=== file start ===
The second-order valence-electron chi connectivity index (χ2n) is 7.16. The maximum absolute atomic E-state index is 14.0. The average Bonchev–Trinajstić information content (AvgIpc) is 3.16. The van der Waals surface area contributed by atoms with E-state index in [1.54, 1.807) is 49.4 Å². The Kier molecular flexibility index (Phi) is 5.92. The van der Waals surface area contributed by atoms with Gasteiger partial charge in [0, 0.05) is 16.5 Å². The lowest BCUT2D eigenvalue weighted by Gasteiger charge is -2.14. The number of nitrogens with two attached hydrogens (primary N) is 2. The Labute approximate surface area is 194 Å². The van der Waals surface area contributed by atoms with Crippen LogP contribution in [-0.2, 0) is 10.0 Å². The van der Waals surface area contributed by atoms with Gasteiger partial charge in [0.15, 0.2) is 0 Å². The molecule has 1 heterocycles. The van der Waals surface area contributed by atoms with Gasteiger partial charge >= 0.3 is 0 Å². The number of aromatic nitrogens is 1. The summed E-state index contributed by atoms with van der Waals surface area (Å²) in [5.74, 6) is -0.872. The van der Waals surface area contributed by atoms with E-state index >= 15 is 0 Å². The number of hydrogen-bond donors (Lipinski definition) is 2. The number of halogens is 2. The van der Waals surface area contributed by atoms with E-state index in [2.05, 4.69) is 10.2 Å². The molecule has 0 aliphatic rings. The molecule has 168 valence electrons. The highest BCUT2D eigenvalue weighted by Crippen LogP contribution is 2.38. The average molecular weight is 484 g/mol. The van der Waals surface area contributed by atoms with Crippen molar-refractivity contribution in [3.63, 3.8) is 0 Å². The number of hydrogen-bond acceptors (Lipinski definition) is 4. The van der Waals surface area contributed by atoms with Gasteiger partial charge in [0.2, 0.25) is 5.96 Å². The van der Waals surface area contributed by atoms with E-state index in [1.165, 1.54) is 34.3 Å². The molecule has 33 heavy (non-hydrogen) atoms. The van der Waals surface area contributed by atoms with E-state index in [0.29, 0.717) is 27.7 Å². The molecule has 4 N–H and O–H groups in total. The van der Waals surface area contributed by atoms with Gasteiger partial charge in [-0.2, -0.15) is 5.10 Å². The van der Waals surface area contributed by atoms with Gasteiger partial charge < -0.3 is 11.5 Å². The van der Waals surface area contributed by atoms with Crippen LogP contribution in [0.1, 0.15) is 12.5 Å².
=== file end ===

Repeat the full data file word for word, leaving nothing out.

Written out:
The second-order valence-electron chi connectivity index (χ2n) is 7.16. The maximum absolute atomic E-state index is 14.0. The average Bonchev–Trinajstić information content (AvgIpc) is 3.16. The van der Waals surface area contributed by atoms with E-state index in [1.54, 1.807) is 49.4 Å². The Kier molecular flexibility index (Phi) is 5.92. The van der Waals surface area contributed by atoms with Gasteiger partial charge in [0, 0.05) is 16.5 Å². The lowest BCUT2D eigenvalue weighted by Gasteiger charge is -2.14. The number of nitrogens with two attached hydrogens (primary N) is 2. The Labute approximate surface area is 194 Å². The van der Waals surface area contributed by atoms with Crippen LogP contribution in [-0.2, 0) is 10.0 Å². The van der Waals surface area contributed by atoms with Gasteiger partial charge in [0.15, 0.2) is 0 Å². The molecule has 1 heterocycles. The van der Waals surface area contributed by atoms with Gasteiger partial charge >= 0.3 is 0 Å². The number of aromatic nitrogens is 1. The summed E-state index contributed by atoms with van der Waals surface area (Å²) in [5.74, 6) is -0.872. The van der Waals surface area contributed by atoms with E-state index >= 15 is 0 Å². The number of hydrogen-bond donors (Lipinski definition) is 2. The number of halogens is 2. The van der Waals surface area contributed by atoms with E-state index in [2.05, 4.69) is 10.2 Å². The molecule has 0 aliphatic rings. The molecule has 168 valence electrons. The highest BCUT2D eigenvalue weighted by Crippen LogP contribution is 2.38. The average molecular weight is 484 g/mol. The van der Waals surface area contributed by atoms with Crippen molar-refractivity contribution in [3.63, 3.8) is 0 Å². The number of hydrogen-bond acceptors (Lipinski definition) is 4. The van der Waals surface area contributed by atoms with Gasteiger partial charge in [0.2, 0.25) is 5.96 Å². The van der Waals surface area contributed by atoms with E-state index in [1.165, 1.54) is 34.3 Å². The molecule has 33 heavy (non-hydrogen) atoms. The van der Waals surface area contributed by atoms with E-state index in [0.29, 0.717) is 27.7 Å². The molecule has 4 N–H and O–H groups in total. The van der Waals surface area contributed by atoms with Gasteiger partial charge in [-0.2, -0.15) is 5.10 Å². The van der Waals surface area contributed by atoms with Gasteiger partial charge < -0.3 is 11.5 Å². The van der Waals surface area contributed by atoms with Crippen LogP contribution in [0.1, 0.15) is 12.5 Å².